The Melians’ revenge

U.S. Marine Corps Lance Cpl. Nicholas D. Hettinga, Intel Analyst, 2nd Tank Battalion, 2nd Marine Division, looks at a 3D printed unmanned aircraft system (ODSUAS large) on Camp Lejeune, N.C., August 27, 2017. The ODSUAS drone was created through 3D printing to be low cost, easily repaired, and have simple maintenance to allow Marines to use forward deployed. (U.S. Marine Corps photo by Cpl. John A. Hamilton Jr.)

Russia’s military modernization and aggressive behavior continues to threaten the security of NATO’s frontline Allies, the three Baltic states of Estonia, Latvia, and Lithuania. Russia’s proximity to these states and their distance from other NATO Allies presents the Alliance with a fundamental problem: if a crisis were to erupt with little warning in the Baltic States, NATO reinforcements may not be able to arrive quickly enough to stop a rapid Russian advance. At the same time, the Baltic States’ small size and relatively small budgets limit the level of defense investments they can make. How then, can the Baltic States put their resources to best use to defend their territory and deter Russia?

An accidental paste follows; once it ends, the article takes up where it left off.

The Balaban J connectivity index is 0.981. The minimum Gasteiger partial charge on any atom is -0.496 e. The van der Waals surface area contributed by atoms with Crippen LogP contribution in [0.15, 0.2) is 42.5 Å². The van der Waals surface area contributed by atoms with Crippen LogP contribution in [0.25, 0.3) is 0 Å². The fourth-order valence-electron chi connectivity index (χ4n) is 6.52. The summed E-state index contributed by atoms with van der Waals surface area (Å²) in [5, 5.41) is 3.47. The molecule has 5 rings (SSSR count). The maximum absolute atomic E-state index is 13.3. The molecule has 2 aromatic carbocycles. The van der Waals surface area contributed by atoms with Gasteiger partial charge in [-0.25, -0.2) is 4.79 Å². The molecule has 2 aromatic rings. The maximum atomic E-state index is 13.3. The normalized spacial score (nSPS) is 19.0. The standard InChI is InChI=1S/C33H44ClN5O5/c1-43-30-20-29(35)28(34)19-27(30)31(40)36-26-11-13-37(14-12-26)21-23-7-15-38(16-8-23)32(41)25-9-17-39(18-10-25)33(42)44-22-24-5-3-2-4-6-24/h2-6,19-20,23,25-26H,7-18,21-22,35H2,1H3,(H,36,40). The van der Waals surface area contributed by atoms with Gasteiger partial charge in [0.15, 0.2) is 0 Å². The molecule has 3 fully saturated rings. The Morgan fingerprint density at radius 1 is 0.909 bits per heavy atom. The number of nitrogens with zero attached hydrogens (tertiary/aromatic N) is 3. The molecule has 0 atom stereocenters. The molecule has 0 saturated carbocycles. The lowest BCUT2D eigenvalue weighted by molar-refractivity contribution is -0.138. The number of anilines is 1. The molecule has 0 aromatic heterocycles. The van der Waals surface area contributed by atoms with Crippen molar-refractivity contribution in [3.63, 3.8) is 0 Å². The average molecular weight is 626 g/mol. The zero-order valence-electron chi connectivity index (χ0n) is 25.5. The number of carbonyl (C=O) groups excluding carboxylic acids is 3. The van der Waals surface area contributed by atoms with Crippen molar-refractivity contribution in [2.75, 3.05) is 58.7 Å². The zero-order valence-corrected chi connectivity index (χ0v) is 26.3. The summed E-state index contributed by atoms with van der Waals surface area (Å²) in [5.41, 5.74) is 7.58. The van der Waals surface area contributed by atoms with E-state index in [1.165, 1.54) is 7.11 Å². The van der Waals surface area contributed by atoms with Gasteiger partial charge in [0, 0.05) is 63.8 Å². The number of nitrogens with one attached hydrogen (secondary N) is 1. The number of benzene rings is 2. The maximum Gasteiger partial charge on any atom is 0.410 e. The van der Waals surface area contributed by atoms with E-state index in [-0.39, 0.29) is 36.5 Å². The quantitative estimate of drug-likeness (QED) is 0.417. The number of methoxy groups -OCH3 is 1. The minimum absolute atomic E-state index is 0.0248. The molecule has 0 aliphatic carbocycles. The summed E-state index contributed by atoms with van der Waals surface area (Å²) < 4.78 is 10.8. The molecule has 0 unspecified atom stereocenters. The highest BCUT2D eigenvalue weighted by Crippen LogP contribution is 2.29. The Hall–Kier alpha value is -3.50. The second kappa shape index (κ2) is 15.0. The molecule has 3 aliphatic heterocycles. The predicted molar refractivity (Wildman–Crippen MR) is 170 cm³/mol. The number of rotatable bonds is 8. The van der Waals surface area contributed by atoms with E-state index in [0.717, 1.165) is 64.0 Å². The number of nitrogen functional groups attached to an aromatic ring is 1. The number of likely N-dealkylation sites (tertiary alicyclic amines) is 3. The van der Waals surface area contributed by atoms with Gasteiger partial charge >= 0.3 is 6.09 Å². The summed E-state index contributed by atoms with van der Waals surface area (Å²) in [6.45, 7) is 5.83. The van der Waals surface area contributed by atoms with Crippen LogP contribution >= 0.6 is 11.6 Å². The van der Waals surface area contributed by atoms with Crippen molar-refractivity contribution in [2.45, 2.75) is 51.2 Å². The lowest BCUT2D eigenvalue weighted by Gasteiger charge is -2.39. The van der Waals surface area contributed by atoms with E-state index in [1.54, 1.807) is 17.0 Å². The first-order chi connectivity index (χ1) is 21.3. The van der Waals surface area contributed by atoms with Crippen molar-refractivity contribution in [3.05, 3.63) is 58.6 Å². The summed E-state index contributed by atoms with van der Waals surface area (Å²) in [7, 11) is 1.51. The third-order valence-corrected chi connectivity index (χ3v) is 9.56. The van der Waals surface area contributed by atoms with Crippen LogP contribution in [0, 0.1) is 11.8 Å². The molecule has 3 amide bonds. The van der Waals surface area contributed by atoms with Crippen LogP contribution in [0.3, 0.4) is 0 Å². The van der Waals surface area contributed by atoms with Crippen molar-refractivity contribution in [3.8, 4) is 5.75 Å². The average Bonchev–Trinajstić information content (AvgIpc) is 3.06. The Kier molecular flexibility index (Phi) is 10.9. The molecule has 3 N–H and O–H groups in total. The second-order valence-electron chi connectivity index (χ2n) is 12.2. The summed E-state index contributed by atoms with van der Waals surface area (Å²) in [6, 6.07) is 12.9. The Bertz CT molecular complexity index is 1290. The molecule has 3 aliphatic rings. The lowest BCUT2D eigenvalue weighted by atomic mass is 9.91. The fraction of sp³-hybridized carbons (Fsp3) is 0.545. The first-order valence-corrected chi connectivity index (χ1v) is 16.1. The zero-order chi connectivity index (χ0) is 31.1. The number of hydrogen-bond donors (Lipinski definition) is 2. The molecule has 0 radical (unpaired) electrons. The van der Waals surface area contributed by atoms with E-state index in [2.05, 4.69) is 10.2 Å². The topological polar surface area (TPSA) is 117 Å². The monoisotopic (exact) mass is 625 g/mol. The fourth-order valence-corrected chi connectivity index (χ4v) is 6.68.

In “The Melians’ revenge” Dr. T.X. Hammes advocates for a novel approach to defense investment in the Baltic States, harnessing emerging , high-tech, low cost systems to present Russia with a complex defense of inexpensive autonomous drones, missiles, and ubiquitous improvised explosive devices. When supported by other NATO nations’ forward-deployed units, cruise missiles, and long-range autonomous drones, this defense can present the Russian bear with an indigestible porcupine.